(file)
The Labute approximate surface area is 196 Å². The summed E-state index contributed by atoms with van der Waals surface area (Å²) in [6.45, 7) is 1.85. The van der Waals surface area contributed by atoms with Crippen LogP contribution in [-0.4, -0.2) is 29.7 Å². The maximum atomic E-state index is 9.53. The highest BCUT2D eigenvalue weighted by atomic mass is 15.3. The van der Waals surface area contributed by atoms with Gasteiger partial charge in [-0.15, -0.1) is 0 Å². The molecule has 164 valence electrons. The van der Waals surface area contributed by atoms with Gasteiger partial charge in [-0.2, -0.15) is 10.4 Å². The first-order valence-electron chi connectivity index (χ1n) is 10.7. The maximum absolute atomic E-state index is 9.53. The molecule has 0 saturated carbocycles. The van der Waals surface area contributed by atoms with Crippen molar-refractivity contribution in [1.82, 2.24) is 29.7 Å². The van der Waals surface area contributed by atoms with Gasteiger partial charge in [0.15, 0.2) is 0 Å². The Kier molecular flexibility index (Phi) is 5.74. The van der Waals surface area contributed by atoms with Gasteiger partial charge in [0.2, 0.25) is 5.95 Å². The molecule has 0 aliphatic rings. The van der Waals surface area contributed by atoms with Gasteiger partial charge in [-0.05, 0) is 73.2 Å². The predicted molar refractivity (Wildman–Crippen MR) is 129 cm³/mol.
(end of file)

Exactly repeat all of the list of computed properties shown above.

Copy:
The Labute approximate surface area is 196 Å². The summed E-state index contributed by atoms with van der Waals surface area (Å²) in [6.45, 7) is 1.85. The van der Waals surface area contributed by atoms with Crippen LogP contribution in [-0.4, -0.2) is 29.7 Å². The maximum atomic E-state index is 9.53. The highest BCUT2D eigenvalue weighted by atomic mass is 15.3. The van der Waals surface area contributed by atoms with Gasteiger partial charge in [-0.15, -0.1) is 0 Å². The molecule has 164 valence electrons. The van der Waals surface area contributed by atoms with Gasteiger partial charge in [-0.2, -0.15) is 10.4 Å². The first-order valence-electron chi connectivity index (χ1n) is 10.7. The maximum absolute atomic E-state index is 9.53. The molecule has 0 saturated carbocycles. The van der Waals surface area contributed by atoms with Crippen molar-refractivity contribution in [1.82, 2.24) is 29.7 Å². The van der Waals surface area contributed by atoms with Gasteiger partial charge in [0.15, 0.2) is 0 Å². The Kier molecular flexibility index (Phi) is 5.74. The van der Waals surface area contributed by atoms with Gasteiger partial charge in [0.2, 0.25) is 5.95 Å². The molecule has 0 aliphatic rings. The van der Waals surface area contributed by atoms with Gasteiger partial charge in [-0.05, 0) is 73.2 Å². The predicted molar refractivity (Wildman–Crippen MR) is 129 cm³/mol.